Carlos et al.1 reported the successful use of rocuronium, sugammadex and acceleromyography in two paediatric patients after cadaveric renal transplantation. It is an innovative strategy for reversing residual curarisation in this group of patients. However, there are some problems that deserve consideration.
For instance, in patient 1, Carlos et al.1 managed neuromuscular monitoring with uncalibrated acceleromyography. In patient 2, they calibrated the acceleromyograph using 50-Hz tetanic stimulation of the ulnar nerve (TOF-Watch SC; Organon, Dublin, Ireland) (CAL 2 mode) during anaesthesia and rapid sequence induction without a hand adapter.
There is no doubt that calibrated, quantitative neuromuscular monitoring is the gold standard to measure neuromuscular function during anaesthesia and to reduce postoperative residual curarisation. Calibrated acceleromyography is able to identify up to 97% of cases of residual paralysis.2 Nonetheless, in the context of a rapid sequence induction, calibration of the acceleromyograph before injecting the muscle relaxant could lead to a dangerous time delay with the risk of aspiration. A 50-Hz tetanic stimulation before calibration is unnecessary for clinical measurement. It only makes sense for achieving baseline conditions for pharmacokinetic studies to exclude the staircase phenomenon in adults, which affects T1% of TOF stimulation. It is much more important to use the hand adapter of the TOF-Watch device as preload to increase the precision of the acceleromyographic measurement.2 Unfortunately, this preload device is not available for infants. Using the TOF-Watch SX, Carlos et al.1 extubated at a TOF ratio (TOFR) above 1.0. TOF recovery to 1.0 is mandatory at the end of anaesthesia to exclude residual curarisation in uncalibrated acceleromyography.2 Furthermore, end-stage renal disease is often accompanied by uraemic and diabetic polyneuropathy, which can complicate neuromuscular monitoring and interferes with successful calibration of the quantitative, neuromuscular monitoring device.3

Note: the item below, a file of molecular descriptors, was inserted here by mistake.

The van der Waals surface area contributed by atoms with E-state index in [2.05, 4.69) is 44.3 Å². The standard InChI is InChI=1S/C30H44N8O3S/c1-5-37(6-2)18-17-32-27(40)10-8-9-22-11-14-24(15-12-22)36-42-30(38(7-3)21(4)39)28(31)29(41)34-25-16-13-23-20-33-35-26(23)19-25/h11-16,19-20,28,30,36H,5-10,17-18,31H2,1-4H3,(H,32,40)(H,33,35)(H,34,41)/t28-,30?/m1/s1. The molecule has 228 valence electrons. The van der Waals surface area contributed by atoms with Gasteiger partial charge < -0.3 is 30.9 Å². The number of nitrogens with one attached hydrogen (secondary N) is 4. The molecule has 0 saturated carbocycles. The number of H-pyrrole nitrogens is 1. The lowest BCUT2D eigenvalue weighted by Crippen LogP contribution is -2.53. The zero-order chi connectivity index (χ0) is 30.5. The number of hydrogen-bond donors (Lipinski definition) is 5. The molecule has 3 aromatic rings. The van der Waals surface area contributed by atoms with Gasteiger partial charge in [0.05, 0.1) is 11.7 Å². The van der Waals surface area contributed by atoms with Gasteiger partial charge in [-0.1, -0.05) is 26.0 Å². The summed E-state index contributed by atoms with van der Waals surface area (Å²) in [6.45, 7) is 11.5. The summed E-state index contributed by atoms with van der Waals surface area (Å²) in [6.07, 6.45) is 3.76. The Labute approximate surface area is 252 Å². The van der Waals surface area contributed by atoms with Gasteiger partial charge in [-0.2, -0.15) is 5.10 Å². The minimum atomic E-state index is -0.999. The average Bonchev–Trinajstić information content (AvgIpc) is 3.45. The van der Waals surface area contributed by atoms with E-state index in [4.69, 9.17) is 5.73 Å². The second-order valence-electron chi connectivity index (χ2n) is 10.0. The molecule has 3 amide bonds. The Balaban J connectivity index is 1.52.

Thus, reliable and sufficient reversal of the muscle relaxant becomes tremendously important in end-stage renal patients with renal transplantation to prevent microaspiration because of their immunosuppressed status.
Also, in patients 1 and 2, rocuronium 2.4 and 2.7 mg kg−1, respectively, were administrated. Both the cases were reversed with sugammadex 2 mg kg−1 at moderate neuromuscular block (return of T2). Patient 1 needed another dose of sugammadex 2 mg kg−1 (total dose 71.2 mg) after 7 min at a TOFR of 0.69 for complete recovery.1
Although after a single bolus dose of many nondepolarising muscle relaxants the duration of action is more related to distribution than to elimination, the contribution of renal elimination increases with dosage up to 33% at rocuronium 1 mg kg−1. In patients with end-stage renal disease, the duration of action after rocuronium 0.6 mg kg−1 is significantly increased.4 But, according to my experience, especially during renal transplantation, deep neuromuscular relaxation (post-tetanic count 1 to 2) is necessary to avoid prolapsing of the implanted organ during irritant, retrograde filling of the urinary bladder before ureteroneocystostomy.